Instead, we urgently need for Bill to understand this situation, and to start a "" (a 1250ppb target for methane) right away to complement his (Hansen's CO2 ppm target), and get his people back in the streets. Greenpeace must meet again with those scientists -- many more of them -- but with "time translators" present, so that Director Naidoo understands why Jim Hansen calls geoengineering a rescue package.

Trying to save the arctic is currently the most vital thing in the world, the front lines of the climate war, so let's all applaud Greenpeace for taking up the cause. Now they just have to bite the bullet, and recognize it's a fantasy unless two things happen right away, together at once:

1. A number of complementary direct arctic interventions (I'll discuss these soon).

2. Complete restructuring of the programs designed to reduce non-CO2 emissions (a long list of acronym-laden things like the M2M, GMF, GMI, CCAC), so that they really work -- and make this a public rallying cry, a global "1250" movement to help save ourselves.

[First posted at the Huffington Post; posted with author's permission]

Wednesday, October 10, 2012

Saving the Arctic Ice (#1)

By Nathan Currier

Greenpeace, Greenwashing and Geoengineering

Nathan Currier, senior climate advisor for Public Policy Virginia

There was much media attention a couple of weeks ago when this year's sea ice extent minimum broke all records: it was down almost 50 percent from the 1979-2000 average. Little attention, though, accompanied a possibly even more significant figure, released a few days ago: those who run the PIOMAS sea ice volume model at the Polar Research Centershowed the 2012 sea ice volume minimum was down almost 50 percent not from decades ago -- but from 2007! That's right: the volume of arctic sea ice this September minimum was probably about half of what it was, just back in 2007. This figure should deeply trouble any reasonable human being, as it strongly suggests reaching an ice-free arctic sea ice minimum within half a decade, and, since there is little dispute that some summer sea ice will persist to the north and west of Greenland for much longer, the first "near-ice-free" point will likely arrive in just the next few years, as sea ice expert Peter Wadhams has pointed out, and the London-based policy group and think tank Ameg has maintained.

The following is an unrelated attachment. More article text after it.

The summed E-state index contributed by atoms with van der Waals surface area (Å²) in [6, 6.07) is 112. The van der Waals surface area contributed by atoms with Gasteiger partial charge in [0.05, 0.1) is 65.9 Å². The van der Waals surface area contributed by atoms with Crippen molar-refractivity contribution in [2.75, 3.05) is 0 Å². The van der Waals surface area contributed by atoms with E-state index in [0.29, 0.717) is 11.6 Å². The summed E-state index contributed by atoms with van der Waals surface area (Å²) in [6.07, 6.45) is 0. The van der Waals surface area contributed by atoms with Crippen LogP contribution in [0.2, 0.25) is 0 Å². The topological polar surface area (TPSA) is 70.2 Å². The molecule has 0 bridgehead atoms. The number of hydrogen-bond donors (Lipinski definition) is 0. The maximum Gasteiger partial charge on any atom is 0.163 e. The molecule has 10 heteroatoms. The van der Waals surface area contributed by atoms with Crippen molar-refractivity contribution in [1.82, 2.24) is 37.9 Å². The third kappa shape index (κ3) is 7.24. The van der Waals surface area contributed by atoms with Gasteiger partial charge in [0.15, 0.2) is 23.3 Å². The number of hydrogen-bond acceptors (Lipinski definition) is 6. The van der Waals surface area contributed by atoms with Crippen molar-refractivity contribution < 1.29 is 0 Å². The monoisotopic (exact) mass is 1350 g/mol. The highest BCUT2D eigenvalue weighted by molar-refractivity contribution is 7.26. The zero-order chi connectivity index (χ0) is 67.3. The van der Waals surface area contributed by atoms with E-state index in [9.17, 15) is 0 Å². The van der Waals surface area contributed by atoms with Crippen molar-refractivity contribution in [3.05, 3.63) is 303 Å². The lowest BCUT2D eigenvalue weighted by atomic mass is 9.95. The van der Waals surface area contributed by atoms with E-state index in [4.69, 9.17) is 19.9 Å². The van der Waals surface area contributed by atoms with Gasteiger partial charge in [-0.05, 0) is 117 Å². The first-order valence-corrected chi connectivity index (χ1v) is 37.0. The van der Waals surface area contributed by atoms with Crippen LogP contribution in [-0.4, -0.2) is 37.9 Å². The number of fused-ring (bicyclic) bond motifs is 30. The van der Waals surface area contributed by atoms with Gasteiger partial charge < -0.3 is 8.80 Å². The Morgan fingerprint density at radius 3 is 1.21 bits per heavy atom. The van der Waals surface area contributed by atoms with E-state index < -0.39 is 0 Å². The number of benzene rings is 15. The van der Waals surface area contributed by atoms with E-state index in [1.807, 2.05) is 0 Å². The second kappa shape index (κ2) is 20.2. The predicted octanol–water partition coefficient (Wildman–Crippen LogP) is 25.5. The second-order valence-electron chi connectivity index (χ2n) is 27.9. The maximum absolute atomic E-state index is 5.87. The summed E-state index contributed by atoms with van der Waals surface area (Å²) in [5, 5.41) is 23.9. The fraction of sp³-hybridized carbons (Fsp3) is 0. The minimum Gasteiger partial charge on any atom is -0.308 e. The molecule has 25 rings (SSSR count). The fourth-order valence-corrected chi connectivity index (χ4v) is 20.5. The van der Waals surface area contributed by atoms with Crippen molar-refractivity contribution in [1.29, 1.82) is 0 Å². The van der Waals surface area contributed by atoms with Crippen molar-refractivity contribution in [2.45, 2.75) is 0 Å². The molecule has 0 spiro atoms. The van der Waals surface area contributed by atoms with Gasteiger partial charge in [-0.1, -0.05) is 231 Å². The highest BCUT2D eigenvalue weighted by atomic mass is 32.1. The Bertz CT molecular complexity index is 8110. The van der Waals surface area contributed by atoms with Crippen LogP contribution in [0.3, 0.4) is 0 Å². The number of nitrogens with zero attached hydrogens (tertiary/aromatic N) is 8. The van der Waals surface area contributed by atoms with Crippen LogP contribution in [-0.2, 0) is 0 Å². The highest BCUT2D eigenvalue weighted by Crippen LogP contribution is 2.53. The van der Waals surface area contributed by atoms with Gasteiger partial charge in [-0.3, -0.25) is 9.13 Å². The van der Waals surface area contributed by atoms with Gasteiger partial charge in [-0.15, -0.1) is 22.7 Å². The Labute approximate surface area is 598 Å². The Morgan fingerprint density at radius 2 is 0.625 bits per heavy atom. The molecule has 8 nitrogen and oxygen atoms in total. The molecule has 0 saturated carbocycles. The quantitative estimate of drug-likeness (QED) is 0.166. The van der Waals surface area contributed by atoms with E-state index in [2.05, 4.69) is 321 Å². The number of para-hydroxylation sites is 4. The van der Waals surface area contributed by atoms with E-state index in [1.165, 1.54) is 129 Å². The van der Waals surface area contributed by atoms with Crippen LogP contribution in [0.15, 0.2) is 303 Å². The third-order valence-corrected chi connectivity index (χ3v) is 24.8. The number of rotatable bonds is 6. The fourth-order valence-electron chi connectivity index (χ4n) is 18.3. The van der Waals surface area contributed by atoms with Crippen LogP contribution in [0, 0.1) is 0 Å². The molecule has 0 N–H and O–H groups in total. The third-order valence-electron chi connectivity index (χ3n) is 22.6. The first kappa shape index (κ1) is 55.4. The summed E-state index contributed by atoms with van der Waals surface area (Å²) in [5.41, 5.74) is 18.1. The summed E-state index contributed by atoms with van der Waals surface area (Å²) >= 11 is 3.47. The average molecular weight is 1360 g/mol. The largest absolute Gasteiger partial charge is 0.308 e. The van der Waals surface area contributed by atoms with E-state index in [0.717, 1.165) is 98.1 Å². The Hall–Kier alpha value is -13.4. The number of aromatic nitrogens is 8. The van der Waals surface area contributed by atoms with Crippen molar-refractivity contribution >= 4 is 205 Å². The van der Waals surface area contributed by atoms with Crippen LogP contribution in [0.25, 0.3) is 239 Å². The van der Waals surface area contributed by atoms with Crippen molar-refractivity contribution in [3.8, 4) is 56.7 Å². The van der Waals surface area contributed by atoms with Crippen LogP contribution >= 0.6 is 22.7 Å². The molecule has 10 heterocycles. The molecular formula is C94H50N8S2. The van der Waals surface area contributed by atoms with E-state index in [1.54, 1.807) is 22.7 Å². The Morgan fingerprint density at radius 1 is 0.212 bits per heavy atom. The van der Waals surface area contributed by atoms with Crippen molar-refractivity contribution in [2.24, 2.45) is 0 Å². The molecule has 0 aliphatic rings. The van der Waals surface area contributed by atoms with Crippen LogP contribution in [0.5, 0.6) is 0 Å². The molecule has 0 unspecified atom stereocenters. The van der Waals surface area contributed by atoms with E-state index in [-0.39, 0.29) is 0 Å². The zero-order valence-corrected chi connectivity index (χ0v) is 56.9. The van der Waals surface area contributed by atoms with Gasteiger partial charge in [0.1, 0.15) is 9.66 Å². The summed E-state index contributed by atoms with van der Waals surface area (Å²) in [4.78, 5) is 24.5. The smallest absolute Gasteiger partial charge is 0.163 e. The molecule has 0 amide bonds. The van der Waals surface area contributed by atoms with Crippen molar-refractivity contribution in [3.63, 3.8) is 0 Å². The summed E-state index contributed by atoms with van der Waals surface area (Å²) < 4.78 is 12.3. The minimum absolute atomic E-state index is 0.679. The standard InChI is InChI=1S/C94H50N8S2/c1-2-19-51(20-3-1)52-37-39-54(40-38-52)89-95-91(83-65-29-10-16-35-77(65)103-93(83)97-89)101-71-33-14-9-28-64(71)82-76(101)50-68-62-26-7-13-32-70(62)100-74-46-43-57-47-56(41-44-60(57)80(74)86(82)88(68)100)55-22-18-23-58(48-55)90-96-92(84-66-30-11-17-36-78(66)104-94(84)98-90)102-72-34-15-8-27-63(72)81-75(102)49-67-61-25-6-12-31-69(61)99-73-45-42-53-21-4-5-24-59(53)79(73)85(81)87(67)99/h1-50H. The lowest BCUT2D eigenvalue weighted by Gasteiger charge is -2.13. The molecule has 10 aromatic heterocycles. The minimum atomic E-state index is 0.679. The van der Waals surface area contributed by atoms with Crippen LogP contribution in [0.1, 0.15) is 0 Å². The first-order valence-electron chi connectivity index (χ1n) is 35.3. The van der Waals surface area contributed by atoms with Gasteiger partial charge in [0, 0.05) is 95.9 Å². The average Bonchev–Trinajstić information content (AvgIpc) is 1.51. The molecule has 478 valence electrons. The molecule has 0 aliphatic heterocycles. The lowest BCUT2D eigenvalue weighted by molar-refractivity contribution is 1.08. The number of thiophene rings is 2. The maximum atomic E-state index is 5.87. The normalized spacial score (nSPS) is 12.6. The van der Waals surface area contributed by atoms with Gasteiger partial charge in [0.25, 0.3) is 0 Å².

How should we respond? Greenpeace recently started a "Save the Arctic" campaign. That's great -- but you can only save the arctic by saving its ice. And, unfortunately, it is now clear that this can no longer be achieved through emissions reductions alone. It's too late for that. Greenpeace held ameeting on the polar emergency in New York City, by chance on the same day the record extent minimum was called, and while on the surface it seemed pretty ordinary, it was at heart very odd. Nobody suggested any change of approach, any specific re-strategizing, to respond to the accelerating situation. The word emergency was a common currency passing all lips, but in fact it was unclear whether people were really speaking the same language, especially as concerns that most precious thing in emergencies -- time. And there seemed to be no translator in the room, saying "this is the timescale of this, that's the timescale of that."

The meeting's two scientists, Wieslaw Maslowski (on ice) and James Hansen (general climate), themselves focusing on somewhat different time scales, were followed by the 'social/political' panel discussing what we should do: the panel discussed green energy, solar power, how we shouldn't move towards nuclear, that kind of stuff. But Jim Hansen had said in answer to a question (mine), "We are going to lose that sea ice," and also said that to save it, "You could do some quick things." As I'll discuss in my next post, Hansen meant geoengineering. Greenpeace Director Kumi Naidoo later couldn't even remember the word -- geoengineering. But if he's going to save the arctic, I'm afraid he's going to need to know it.